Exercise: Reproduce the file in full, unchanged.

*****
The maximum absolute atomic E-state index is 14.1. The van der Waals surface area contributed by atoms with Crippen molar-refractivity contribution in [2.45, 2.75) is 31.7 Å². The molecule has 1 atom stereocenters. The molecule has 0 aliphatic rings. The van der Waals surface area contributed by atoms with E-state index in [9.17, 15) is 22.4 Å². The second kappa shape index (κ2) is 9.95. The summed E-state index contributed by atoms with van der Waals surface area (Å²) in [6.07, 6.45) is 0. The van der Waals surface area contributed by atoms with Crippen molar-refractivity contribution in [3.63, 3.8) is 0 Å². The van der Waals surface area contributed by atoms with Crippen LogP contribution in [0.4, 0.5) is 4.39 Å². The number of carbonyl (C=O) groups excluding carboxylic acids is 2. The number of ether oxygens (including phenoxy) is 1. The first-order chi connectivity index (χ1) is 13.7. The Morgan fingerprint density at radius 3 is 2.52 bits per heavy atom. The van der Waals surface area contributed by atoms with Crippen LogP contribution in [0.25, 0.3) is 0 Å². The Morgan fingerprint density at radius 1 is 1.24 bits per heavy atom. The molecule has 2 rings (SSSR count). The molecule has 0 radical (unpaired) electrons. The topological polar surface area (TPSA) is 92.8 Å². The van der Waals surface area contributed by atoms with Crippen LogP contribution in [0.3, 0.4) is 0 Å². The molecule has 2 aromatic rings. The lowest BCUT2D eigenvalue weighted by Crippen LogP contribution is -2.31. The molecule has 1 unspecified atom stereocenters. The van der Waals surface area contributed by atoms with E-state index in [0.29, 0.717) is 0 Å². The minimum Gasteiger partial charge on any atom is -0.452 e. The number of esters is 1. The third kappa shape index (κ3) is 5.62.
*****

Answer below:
The maximum absolute atomic E-state index is 14.1. The van der Waals surface area contributed by atoms with Crippen molar-refractivity contribution in [2.45, 2.75) is 31.7 Å². The molecule has 1 atom stereocenters. The molecule has 0 aliphatic rings. The van der Waals surface area contributed by atoms with E-state index in [9.17, 15) is 22.4 Å². The second kappa shape index (κ2) is 9.95. The summed E-state index contributed by atoms with van der Waals surface area (Å²) in [6.07, 6.45) is 0. The van der Waals surface area contributed by atoms with Crippen molar-refractivity contribution in [3.63, 3.8) is 0 Å². The van der Waals surface area contributed by atoms with Crippen LogP contribution in [0.4, 0.5) is 4.39 Å². The number of carbonyl (C=O) groups excluding carboxylic acids is 2. The number of ether oxygens (including phenoxy) is 1. The first-order chi connectivity index (χ1) is 13.7. The Morgan fingerprint density at radius 3 is 2.52 bits per heavy atom. The van der Waals surface area contributed by atoms with Crippen LogP contribution in [0.25, 0.3) is 0 Å². The Morgan fingerprint density at radius 1 is 1.24 bits per heavy atom. The molecule has 2 rings (SSSR count). The molecule has 0 radical (unpaired) electrons. The topological polar surface area (TPSA) is 92.8 Å². The van der Waals surface area contributed by atoms with Crippen LogP contribution in [0.3, 0.4) is 0 Å². The molecule has 2 aromatic rings. The lowest BCUT2D eigenvalue weighted by Crippen LogP contribution is -2.31. The molecule has 1 unspecified atom stereocenters. The van der Waals surface area contributed by atoms with E-state index in [0.29, 0.717) is 0 Å². The minimum Gasteiger partial charge on any atom is -0.452 e. The number of esters is 1. The third kappa shape index (κ3) is 5.62.